Self-compassion is the ability to look within and have empathy towards oneself. To not be judgmental and critical, but rather, open to learning and growing without being fearful of failure. Most of us can understand this on an intellectual level yet we still struggle with the task of self-compassion.
Having self-compassion allows for us to see the humanity from the greater perspective of universal struggle and to remember that we are all experiencing life together on various levels. Being more self-compassionate allows us to be more present in our relationships and in our daily responsibilities. This sense of presence is often referred to as “being mindful.” We can honor the feelings that arise out of our fear and anxiety instead of hiding from them. Self-compassion requires that we take time for our body and focus on health and wellness. Despite wanting to indulge in negative coping habits, we should put efforts toward limiting the harmful choices that increase our vulnerability to stress and disease. Creating community and connecting with others is a beautiful way to care for ourselves and avoid feeling isolated during this time. This can may require stepping out of our comfort zone to connect virtually, but it is so important that we allow others to “see” us.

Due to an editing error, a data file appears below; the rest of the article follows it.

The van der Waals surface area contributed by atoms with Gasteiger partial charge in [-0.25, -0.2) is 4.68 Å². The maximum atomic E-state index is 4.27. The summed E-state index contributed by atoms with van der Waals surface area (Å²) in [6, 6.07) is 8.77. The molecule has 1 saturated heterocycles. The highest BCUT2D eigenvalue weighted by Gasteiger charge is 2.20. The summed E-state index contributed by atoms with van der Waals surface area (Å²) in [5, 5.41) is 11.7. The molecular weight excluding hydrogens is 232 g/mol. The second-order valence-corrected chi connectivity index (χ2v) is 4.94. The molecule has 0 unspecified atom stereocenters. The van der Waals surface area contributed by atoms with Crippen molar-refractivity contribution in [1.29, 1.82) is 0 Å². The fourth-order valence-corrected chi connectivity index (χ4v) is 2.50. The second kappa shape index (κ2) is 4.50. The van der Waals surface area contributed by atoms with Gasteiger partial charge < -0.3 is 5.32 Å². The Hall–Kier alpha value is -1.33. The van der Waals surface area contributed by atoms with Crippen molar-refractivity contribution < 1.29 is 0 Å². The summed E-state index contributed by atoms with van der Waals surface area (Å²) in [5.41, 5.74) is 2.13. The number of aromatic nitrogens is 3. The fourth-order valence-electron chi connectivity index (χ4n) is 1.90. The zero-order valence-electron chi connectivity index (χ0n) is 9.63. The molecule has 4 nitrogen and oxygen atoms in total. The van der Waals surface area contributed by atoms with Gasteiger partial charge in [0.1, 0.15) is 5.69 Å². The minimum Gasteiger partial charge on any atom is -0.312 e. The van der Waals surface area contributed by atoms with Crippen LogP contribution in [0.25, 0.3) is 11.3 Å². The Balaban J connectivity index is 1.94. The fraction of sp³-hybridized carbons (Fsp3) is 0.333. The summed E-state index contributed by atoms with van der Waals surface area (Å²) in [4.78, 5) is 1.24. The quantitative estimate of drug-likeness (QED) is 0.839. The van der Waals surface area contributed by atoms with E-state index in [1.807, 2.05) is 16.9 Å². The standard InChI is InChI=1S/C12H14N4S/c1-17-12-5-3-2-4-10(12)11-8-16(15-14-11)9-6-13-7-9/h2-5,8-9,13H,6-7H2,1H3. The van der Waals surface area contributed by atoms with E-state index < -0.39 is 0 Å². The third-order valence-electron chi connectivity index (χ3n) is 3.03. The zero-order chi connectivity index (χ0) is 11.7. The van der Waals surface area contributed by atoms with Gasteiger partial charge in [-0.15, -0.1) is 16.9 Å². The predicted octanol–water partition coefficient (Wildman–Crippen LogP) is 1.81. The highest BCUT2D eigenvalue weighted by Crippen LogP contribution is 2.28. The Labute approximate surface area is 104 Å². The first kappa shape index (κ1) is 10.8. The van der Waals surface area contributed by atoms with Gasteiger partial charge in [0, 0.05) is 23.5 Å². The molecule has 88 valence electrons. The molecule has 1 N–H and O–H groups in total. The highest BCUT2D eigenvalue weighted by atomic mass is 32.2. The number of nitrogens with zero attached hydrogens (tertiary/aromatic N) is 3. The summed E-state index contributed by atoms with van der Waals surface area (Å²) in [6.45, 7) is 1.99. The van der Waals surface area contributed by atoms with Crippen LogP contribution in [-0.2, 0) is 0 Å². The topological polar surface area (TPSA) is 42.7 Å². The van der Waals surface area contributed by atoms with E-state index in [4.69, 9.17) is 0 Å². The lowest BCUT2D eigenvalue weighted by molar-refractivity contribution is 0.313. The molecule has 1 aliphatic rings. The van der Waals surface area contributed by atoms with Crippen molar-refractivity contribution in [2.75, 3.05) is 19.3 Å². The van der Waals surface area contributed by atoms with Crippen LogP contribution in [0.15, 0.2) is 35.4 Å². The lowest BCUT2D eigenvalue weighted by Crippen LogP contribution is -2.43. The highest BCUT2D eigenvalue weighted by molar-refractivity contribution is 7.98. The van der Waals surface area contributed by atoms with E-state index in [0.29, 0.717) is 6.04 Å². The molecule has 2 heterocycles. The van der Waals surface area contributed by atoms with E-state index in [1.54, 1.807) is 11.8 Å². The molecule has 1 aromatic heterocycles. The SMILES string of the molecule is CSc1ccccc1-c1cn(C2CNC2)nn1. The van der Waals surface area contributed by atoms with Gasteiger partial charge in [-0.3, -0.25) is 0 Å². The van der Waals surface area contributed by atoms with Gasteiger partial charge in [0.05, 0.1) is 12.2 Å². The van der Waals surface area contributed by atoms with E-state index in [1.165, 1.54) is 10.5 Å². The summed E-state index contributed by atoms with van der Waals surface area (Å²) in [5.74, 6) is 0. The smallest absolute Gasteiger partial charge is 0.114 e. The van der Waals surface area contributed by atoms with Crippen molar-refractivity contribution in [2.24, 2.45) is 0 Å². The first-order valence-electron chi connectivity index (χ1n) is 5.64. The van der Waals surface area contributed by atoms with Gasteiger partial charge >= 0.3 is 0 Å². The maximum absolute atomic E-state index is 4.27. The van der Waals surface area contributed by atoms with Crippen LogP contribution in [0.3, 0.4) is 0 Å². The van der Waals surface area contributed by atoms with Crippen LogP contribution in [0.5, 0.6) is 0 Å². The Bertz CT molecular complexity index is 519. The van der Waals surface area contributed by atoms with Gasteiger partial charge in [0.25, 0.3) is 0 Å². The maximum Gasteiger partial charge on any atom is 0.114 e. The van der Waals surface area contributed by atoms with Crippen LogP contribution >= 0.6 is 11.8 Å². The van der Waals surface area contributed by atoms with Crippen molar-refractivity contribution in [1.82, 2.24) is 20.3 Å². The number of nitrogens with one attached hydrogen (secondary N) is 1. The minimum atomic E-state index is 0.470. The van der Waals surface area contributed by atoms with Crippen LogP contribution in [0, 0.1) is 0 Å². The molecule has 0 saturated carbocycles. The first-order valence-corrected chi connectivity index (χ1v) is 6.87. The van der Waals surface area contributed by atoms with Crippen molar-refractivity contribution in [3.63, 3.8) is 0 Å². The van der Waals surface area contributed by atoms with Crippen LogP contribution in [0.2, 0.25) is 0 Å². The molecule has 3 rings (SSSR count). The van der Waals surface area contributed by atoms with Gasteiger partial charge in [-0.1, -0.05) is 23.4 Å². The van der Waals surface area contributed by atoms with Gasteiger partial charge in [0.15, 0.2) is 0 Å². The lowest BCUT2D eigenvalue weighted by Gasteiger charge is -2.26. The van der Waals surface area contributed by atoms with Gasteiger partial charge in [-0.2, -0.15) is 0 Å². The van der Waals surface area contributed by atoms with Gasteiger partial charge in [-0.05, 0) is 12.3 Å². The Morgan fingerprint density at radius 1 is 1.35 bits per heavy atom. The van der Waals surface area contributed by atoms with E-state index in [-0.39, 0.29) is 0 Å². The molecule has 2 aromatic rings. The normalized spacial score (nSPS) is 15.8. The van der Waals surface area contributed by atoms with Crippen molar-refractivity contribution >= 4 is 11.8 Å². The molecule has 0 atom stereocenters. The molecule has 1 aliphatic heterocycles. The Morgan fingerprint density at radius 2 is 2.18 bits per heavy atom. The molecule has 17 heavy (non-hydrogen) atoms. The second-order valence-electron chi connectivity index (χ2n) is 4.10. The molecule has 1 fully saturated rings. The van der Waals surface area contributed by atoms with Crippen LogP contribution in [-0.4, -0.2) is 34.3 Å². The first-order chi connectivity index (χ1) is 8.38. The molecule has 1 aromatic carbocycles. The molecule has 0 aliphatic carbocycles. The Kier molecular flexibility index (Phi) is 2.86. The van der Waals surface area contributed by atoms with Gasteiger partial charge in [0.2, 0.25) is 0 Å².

Be creative in finding ways to better care for yourselves and make the time—you are worth it. Having self-compassion has to be at the core of our healing before we can take care of others. While this is a juggling act for many of us balancing the various roles we take on, it is essential. Take the empathy and love you feel towards others and turn that inward—the results can be powerful.
Until next time, be well.
Lauren Seltzer, LMFT
Educational Resources Unlimited serves families throughout the United States, as well as internationally.